• The electric field due to point charges are very large (in magnitude) and are radially outward for +ve charges or radially inward for -ve charges. See diagrams above. Other charges can not produce such patterns of lines of force. So presence of such patterns of radial lines of force is a signature of point charges.
  • Electric lines of force tells us the direction of electric field at any point.
  • Density of electric field lines gives the relative magnitude of electric field (strength). High density means large electric field strength.

Electric flux

If electric field E is present in a region of infinitesimal area element dA then the electric flux is defined as \boxed{d\phi_E=\vec{E}\cdot d\vec{A}=\vec{E}\cdot \hat{n}dA} . Here the unit vector n is defined as the normal to the surface area dA. For closed surface we are not free to define whether the surface has a positive or negative n. For example for a spherical surface n is always outward.

Flux is defined through normal to a surface and any vector that passes through the surface
Flux is defined through normal to a surface and any vector that passes through the surface

For a large surface (i.e. one which isn’t uniform like an infinitesimal one) we need to integrate over all elements of the surface to find the flux.

The total outward flux across a closed surface due to charges present outside of it is zero. This is because as much flux enters the surface, as exits.

Flux would accumulate inside of a closed surface only if net charge accumulates.

Gauss Law

Consider a +ve point charge q at the center of a spherical surface S of radius R.

Positive charge q at the center of a sphere of radius R.
Positive charge q at the center of a sphere of radius R.

The electric field E due to the charge q is given by Coulomb’s law: \vec{E}=k\frac{q}{R^2}\hat{r}. The area of the sphere is 4πR2. The field E and the outward normal to the surface S are along the same direction: this gives dot product between E and normal vector n = magnitude of E. Thus total outward flux is given by: \phi=k\frac{q}{R^2} \cdot 4\pi R^2 =4\pi kq. But this result is valid for surface of any shape.

Lets consider two surfaces S and S’ as shown in the following diagram, S’ has an arbitrary shape, S is spherical. The flux due to q at the surface of S is -Φ = – 4πkq, since outward normal to S is towards q. But for the region inside S’ and S there is no charge. We just learned that if there is no charge enclosed in a surface then total flux is zero, So, outward flux of S’ must be .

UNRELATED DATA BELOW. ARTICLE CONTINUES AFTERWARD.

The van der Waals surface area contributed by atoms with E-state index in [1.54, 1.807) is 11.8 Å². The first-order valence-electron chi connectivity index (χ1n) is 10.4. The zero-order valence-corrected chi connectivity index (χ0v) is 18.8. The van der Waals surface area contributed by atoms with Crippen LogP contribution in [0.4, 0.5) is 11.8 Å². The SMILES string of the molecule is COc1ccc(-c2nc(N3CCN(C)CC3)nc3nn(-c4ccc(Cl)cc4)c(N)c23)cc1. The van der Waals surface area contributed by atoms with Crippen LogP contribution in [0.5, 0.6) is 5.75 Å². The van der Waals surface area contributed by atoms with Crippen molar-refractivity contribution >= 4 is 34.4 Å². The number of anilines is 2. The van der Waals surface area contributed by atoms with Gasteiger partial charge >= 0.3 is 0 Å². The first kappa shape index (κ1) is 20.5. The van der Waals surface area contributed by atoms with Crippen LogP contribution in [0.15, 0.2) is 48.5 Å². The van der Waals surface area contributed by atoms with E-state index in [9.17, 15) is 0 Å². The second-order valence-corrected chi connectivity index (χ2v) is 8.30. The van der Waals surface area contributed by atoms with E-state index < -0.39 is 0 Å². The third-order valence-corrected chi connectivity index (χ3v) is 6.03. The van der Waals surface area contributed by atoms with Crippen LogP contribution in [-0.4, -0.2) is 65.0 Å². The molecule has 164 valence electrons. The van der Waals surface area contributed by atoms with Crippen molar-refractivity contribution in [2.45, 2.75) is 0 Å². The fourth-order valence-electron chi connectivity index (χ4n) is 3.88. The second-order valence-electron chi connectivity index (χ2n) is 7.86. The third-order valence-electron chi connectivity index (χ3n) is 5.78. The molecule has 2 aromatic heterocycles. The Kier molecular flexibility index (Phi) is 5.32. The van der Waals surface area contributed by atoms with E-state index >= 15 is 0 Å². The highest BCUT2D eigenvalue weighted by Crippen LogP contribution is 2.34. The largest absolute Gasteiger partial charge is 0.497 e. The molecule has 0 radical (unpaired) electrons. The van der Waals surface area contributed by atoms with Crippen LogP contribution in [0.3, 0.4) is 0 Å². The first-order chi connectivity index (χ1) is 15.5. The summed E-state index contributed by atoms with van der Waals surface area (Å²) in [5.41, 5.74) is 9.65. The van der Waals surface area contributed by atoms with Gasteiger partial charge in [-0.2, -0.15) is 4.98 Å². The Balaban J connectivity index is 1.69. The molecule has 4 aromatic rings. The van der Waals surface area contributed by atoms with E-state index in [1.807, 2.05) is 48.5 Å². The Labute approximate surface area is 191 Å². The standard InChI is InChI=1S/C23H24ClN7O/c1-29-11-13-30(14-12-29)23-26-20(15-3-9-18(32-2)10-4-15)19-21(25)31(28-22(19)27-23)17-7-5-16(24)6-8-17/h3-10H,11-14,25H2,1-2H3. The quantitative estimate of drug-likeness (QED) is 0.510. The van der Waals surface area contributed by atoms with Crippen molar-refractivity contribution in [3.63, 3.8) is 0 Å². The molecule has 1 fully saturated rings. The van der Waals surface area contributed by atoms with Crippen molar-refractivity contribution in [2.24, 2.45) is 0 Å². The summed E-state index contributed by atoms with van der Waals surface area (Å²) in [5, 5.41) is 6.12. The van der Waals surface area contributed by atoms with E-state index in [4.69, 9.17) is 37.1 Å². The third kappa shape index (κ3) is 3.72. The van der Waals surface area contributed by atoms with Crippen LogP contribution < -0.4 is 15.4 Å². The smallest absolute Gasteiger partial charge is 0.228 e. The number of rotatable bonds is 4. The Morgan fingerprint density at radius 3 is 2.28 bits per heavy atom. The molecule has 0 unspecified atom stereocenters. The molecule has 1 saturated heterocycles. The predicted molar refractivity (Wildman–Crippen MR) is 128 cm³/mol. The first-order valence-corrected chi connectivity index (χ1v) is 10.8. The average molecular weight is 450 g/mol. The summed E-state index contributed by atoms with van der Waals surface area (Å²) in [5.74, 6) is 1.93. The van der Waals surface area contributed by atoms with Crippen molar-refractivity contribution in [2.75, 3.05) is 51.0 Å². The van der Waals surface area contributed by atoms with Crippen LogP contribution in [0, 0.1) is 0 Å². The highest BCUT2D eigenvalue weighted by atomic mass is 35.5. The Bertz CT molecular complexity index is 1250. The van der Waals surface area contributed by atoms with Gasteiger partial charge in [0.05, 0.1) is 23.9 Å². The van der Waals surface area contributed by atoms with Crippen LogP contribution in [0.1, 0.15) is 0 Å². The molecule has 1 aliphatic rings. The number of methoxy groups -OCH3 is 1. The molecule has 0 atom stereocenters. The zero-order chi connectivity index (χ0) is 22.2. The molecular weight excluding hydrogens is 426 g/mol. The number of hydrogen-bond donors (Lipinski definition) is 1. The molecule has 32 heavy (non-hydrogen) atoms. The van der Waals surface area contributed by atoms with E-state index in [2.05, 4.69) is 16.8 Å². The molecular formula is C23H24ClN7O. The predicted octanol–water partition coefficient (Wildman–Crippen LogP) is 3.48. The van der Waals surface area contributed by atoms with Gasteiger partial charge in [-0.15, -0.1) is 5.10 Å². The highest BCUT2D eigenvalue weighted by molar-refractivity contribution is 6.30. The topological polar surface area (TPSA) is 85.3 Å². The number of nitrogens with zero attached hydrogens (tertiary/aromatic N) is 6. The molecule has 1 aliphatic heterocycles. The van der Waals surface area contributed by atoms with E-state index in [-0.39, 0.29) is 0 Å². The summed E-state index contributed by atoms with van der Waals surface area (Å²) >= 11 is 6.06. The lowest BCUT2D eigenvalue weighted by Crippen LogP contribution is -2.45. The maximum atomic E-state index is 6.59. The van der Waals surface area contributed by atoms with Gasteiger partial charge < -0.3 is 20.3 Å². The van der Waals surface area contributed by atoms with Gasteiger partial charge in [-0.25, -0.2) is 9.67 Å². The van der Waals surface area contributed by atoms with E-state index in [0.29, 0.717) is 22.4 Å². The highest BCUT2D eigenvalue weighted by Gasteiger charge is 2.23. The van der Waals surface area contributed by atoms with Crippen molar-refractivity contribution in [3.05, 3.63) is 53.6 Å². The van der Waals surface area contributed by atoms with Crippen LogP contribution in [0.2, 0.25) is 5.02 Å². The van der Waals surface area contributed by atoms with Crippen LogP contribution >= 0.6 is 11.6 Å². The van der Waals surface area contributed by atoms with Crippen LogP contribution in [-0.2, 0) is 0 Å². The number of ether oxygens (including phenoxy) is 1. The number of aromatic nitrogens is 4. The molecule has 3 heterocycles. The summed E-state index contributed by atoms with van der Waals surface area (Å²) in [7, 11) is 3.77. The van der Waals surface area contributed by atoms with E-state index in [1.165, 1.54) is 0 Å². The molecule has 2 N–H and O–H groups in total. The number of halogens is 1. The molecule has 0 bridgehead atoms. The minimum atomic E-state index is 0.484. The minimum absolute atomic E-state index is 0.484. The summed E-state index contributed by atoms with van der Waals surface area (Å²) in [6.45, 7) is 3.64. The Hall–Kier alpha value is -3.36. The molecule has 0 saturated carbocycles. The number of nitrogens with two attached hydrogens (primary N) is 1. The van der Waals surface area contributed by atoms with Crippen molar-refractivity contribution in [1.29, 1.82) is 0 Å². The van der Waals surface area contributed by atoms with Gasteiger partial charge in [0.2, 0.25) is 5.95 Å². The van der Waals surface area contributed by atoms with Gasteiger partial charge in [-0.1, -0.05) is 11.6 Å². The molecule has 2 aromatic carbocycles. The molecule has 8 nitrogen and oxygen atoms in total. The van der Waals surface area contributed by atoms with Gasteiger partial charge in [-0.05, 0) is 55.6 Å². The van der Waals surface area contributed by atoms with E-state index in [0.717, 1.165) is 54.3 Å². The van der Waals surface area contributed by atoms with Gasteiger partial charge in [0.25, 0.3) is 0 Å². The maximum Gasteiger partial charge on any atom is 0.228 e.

The flux passing through a surface does not depend upon its shape but the total charge contained in it.
The flux passing through a surface does not depend upon its shape but the total charge contained in it.

So Gauss law can be stated in the following form; total outward electric flux across any closed surface enclosing a charge Q is Φ = 4πkQ. Gauss law can be used with symmetry to evaluate unknown electric fields in many situations.

Illustration of Gauss Law with spherical symmetry

Calculate the electric field due to an uniformly charged sphere of radius R carrying a charge Q at a point P situated at a distance r > R, from its center.

Spherical symmetry and Gauss Law. A uniformly distributed charged sphere and its field at an outside point can be calculated using Gauss Law.
Spherical symmetry and Gauss Law. A uniformly distributed charged sphere and its field at an outside point can be calculated using Gauss Law.

Due to spherical symmetry the field at point P is unchanged if we rotate the sphere about the radial line. Lets denote this field as E(r) since it depends only on radial position r and not the azimuthal angle coordinate φ or polar angle wrt zenith coordinate θ.

Φ = E(r) × area of the spherical surface = 4πr2E(r), but flux is given by Gauss law as; flux = Φ = 4πkQ. So 4πr2E(r) = 4πkQ. Thus the field is given as E(r) = kQ/r2. This is same as the field that would be produced at that point P, by a point charge, located at the center of the sphere.